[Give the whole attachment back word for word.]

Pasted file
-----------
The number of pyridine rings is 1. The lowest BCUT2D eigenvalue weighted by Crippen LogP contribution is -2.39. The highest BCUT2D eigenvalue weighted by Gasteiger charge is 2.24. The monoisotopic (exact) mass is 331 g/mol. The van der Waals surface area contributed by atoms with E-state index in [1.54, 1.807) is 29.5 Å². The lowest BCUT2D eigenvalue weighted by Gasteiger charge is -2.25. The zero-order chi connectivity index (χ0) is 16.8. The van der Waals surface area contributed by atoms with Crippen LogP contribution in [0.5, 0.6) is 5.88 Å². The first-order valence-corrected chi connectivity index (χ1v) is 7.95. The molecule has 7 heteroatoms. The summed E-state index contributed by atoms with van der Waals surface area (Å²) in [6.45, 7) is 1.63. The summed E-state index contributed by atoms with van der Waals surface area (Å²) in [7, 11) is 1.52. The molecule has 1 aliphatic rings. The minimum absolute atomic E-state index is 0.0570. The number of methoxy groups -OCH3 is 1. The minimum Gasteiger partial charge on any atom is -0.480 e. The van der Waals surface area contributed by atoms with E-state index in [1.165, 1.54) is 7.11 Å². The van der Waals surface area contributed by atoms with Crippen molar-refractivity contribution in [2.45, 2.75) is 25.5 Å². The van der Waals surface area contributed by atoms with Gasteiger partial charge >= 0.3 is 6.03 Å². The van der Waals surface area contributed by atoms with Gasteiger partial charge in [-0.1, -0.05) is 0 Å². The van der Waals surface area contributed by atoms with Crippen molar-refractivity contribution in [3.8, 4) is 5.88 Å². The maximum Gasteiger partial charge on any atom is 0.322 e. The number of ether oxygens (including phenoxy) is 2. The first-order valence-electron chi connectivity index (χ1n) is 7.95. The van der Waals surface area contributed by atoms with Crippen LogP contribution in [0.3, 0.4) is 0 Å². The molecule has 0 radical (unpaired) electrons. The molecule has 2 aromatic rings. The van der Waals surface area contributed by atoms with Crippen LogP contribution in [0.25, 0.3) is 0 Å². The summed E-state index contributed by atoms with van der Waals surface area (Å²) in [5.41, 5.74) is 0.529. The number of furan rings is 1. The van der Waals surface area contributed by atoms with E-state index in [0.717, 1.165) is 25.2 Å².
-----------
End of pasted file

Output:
The number of pyridine rings is 1. The lowest BCUT2D eigenvalue weighted by Crippen LogP contribution is -2.39. The highest BCUT2D eigenvalue weighted by Gasteiger charge is 2.24. The monoisotopic (exact) mass is 331 g/mol. The van der Waals surface area contributed by atoms with E-state index in [1.54, 1.807) is 29.5 Å². The lowest BCUT2D eigenvalue weighted by Gasteiger charge is -2.25. The zero-order chi connectivity index (χ0) is 16.8. The van der Waals surface area contributed by atoms with Crippen LogP contribution in [0.5, 0.6) is 5.88 Å². The first-order valence-corrected chi connectivity index (χ1v) is 7.95. The molecule has 7 heteroatoms. The summed E-state index contributed by atoms with van der Waals surface area (Å²) in [6.45, 7) is 1.63. The summed E-state index contributed by atoms with van der Waals surface area (Å²) in [7, 11) is 1.52. The molecule has 1 aliphatic rings. The minimum absolute atomic E-state index is 0.0570. The number of methoxy groups -OCH3 is 1. The minimum Gasteiger partial charge on any atom is -0.480 e. The van der Waals surface area contributed by atoms with E-state index in [1.165, 1.54) is 7.11 Å². The van der Waals surface area contributed by atoms with Crippen molar-refractivity contribution in [2.45, 2.75) is 25.5 Å². The van der Waals surface area contributed by atoms with Gasteiger partial charge >= 0.3 is 6.03 Å². The van der Waals surface area contributed by atoms with Gasteiger partial charge in [-0.1, -0.05) is 0 Å². The van der Waals surface area contributed by atoms with Crippen molar-refractivity contribution in [3.8, 4) is 5.88 Å². The maximum Gasteiger partial charge on any atom is 0.322 e. The number of ether oxygens (including phenoxy) is 2. The first-order valence-electron chi connectivity index (χ1n) is 7.95. The van der Waals surface area contributed by atoms with Crippen LogP contribution in [0.3, 0.4) is 0 Å². The molecule has 0 radical (unpaired) electrons. The molecule has 2 aromatic rings. The van der Waals surface area contributed by atoms with Crippen LogP contribution in [0.25, 0.3) is 0 Å². The summed E-state index contributed by atoms with van der Waals surface area (Å²) in [5.41, 5.74) is 0.529. The number of furan rings is 1. The van der Waals surface area contributed by atoms with E-state index in [0.717, 1.165) is 25.2 Å².